A Monday morning hearing before the House Health and Human Services Committee reignited concerns about fraud within Minnesota’s Child Care Assistance Program (CCAP).
Department of Human Services Commissioner Jodi Harpstead presented her 90-day review to lawmakers Monday morning, but her report didn’t make any mention of what the agency is doing to combat fraud in CCAP.
Rep. Jeremy Munson (R-Lake Crystal) pointed out that federal law requires DHS to “visit every child care center in the state every year.”
“I’m curious to know: in the first 90 days has someone made an unannounced visit to a fourth of the child care centers in the state?” Munson asked.
Commissioner Harpstead, however, said she didn’t “know the current state of how often we visit every child care center in Minnesota” and told Munson she would get back to him.
“She admitted she did not know if they were visiting centers or were compliant with this federal law,” the New House Republican Caucus (of which Munson is a member) said in a press release after the hearing.
The news release also claimed the “agency had failed to visit each center for five consecutive years.” Margaret Martin, a spokeswoman for the New House Republican Caucus, said this assertion was based on claims in reports from the Office of the Legislative Auditor (OLA).
The OLA’s March report on fraud allegations in CCAP revealed that child care centers across the state were being “fraudulently staged for the purposes of obtaining a CCAP license.”
“During pre-licensing inspections, licensors would observe all necessary toys, books, and equipment in place. After becoming licensed, when the same licensor made a follow-up visit, the vast majority of the toys, books, and equipment was not present in the center. Licensors would often see that when parent employee were arriving after the licensors were onsite, the parents would be carrying baskets of toys or books to supplement the minimal amount of toys or books present in the center,” states the report.
It claims that investigators would “regularly see fraudulent child care centers open faster than they can close the existing ones down.”
“Investigators in this unit do not believe, despite the number of cases investigated thus far, that any real progress has been made regarding CCAP fraud. Investigators believe that current internal controls and statutes are not stringent enough to make reasonable progress in reducing the level of fraud in this program,” the report concludes.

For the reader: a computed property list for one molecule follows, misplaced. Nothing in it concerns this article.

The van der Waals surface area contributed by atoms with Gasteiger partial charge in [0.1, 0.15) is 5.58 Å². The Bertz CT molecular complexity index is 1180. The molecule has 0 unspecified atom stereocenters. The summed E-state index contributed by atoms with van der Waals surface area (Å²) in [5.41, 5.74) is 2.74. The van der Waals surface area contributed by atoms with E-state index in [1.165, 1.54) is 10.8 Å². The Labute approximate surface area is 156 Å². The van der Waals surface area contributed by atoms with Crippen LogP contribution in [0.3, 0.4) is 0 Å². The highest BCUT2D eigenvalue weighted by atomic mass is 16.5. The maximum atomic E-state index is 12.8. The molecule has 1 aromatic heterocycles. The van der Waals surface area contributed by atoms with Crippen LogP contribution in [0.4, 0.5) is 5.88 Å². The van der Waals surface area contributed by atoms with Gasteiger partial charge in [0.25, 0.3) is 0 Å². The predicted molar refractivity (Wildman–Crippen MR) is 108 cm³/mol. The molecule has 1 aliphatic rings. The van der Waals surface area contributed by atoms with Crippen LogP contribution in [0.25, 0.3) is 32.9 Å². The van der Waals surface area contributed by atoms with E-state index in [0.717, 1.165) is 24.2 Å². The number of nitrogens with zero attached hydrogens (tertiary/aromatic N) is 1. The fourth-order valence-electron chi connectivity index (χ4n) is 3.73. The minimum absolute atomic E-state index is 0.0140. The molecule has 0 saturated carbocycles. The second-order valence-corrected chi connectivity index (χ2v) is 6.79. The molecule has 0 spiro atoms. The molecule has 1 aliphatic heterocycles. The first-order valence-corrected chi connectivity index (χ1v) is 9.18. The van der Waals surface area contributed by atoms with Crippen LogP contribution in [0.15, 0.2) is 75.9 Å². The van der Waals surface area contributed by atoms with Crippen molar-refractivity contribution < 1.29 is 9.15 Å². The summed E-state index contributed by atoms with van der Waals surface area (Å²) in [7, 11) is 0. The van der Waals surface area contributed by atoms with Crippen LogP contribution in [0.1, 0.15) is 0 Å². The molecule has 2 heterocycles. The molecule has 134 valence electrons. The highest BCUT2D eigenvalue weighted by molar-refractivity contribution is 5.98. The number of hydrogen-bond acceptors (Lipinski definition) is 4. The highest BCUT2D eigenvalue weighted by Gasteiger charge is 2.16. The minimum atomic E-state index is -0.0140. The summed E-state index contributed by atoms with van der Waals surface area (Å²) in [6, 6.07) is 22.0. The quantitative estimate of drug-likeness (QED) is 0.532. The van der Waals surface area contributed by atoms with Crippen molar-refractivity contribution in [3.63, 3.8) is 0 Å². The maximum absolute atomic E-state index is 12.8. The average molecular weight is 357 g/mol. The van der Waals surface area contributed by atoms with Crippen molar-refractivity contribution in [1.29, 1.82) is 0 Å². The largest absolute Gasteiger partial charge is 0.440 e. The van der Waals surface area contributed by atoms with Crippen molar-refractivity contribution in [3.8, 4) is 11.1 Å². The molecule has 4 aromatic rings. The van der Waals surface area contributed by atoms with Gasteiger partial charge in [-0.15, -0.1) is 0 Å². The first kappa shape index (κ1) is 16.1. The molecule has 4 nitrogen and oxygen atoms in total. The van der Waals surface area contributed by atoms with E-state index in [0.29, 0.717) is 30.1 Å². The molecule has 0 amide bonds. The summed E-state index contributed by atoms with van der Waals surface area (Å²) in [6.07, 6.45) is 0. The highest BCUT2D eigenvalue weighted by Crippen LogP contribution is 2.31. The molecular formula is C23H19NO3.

An April report from the OLA on internal controls in DHS revealed that the agency “in past years received a federal waiver” from the requirement to inspect child care centers.
“Among other activities, DHS must inspect child care centers. In addition to the initial inspection described previously, DHS and counties also must conduct at least one unannounced inspection annually of licensed providers, although DHS in past years received a federal waiver from this requirement,” says the reports.
The New House Republican Caucus said Commissioner Harpstead “went on offense” and tried to “minimize the role of fraud and mistakes in her agency.”
“Her estimate of $106 million dollars of missing money was challenged by several members of the committee who pointed out that the totals for CCAP fraud are unknown at this point and that the Department’s failure to collect overpaid dollars in the millions has basically been written off by DHS as if it never existed,” the release added.
Rep. Tim Miller (R-Prinsburg) said his constituents “want to know what happened to all these allegations of fraud.”
“Trust in government bureaucracy is at an all-time low, and Commissioner Harpstead’s reliance on clichés like ‘the buck stops here’ and ‘Operation Swiss Watch’ isn’t going to convince them,” he said.
Rep. Joe Schomacker (R-Luverne), the Republican lead on the House Health and Human Services Committee, called for a “full audit of DHS.”
“Governor Walz twice has endorsed a forensic audit of DHS so Minnesotans can be confident that their tax dollars are being used responsibly—we hope Commissioner Harpstead will work with the legislature and the Governor to craft an audit plan that DHS desperately needs,” he said in a statement.
Rep. Tina Liebling (DFL-Rochester), chair of the committee, praised Harpstead for her “very impressive background” and ability to manage “other large organizations.”
“Today, she outlined changes that have been made and delivered a message that the department is handling most of its responsibilities well and is headed in a positive direction,” said Liebling. “Having worked with her over the last 90 days and hearing her thorough report today, I feel confident that DHS is in good hands.”
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